Promising Justice: The Becoming of Law and Society – Michel Foucault: The Power of Law and Society
Foucault’s wide-ranging and prolific body of work revolutionized thinking about power, knowledge, discipline, and government, and Foucaultian scholarship continues to be an important stream of research in socio-legal studies. We will focus on Foucault’s discussion of historical transformations in dominant modes of power – from the sovereign power of the law, to the disciplinary power of surveillance, to the regulatory and productive power of governmentality. Case studies will include medieval torture and Bentham’s panopticon.
Food for thought:
Foucault recognizes three major forms of power, based on sovereignty, discipline, and governmentality. He regards power as a constitutive force, in that power creates subjectivities (ways of thinking and being).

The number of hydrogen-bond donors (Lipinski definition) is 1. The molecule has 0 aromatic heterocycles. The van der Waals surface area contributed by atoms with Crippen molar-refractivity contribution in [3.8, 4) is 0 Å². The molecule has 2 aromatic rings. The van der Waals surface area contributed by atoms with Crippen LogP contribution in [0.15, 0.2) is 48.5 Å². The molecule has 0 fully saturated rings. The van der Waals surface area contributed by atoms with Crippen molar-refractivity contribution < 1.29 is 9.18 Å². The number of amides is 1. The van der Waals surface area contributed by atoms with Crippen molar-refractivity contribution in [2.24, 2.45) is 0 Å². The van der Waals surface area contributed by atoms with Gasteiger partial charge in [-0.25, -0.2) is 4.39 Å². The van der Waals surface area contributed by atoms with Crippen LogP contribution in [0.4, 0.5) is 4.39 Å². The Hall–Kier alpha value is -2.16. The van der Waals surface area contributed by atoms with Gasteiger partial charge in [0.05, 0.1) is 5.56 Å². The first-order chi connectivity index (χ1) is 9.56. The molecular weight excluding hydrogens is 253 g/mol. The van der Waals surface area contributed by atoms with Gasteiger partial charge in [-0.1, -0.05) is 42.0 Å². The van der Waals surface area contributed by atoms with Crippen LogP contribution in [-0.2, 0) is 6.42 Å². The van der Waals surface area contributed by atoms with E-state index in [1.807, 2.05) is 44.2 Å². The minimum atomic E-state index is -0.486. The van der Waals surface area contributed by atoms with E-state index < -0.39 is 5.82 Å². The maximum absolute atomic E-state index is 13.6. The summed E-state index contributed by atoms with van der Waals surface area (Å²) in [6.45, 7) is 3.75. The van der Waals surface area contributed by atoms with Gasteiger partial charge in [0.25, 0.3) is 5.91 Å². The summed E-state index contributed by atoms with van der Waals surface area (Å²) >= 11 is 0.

For this week’s food for thought question,
- Provide a short overview of disciplinary power (in your own words);
- Explain how disciplinary techniques create ‘disciplinary subjects’, and;
- Describe an example of how you have been subjected to disciplinary power.
- (Bonus) – describe how you have resisted disciplinary mechanisms.
Due: November 11.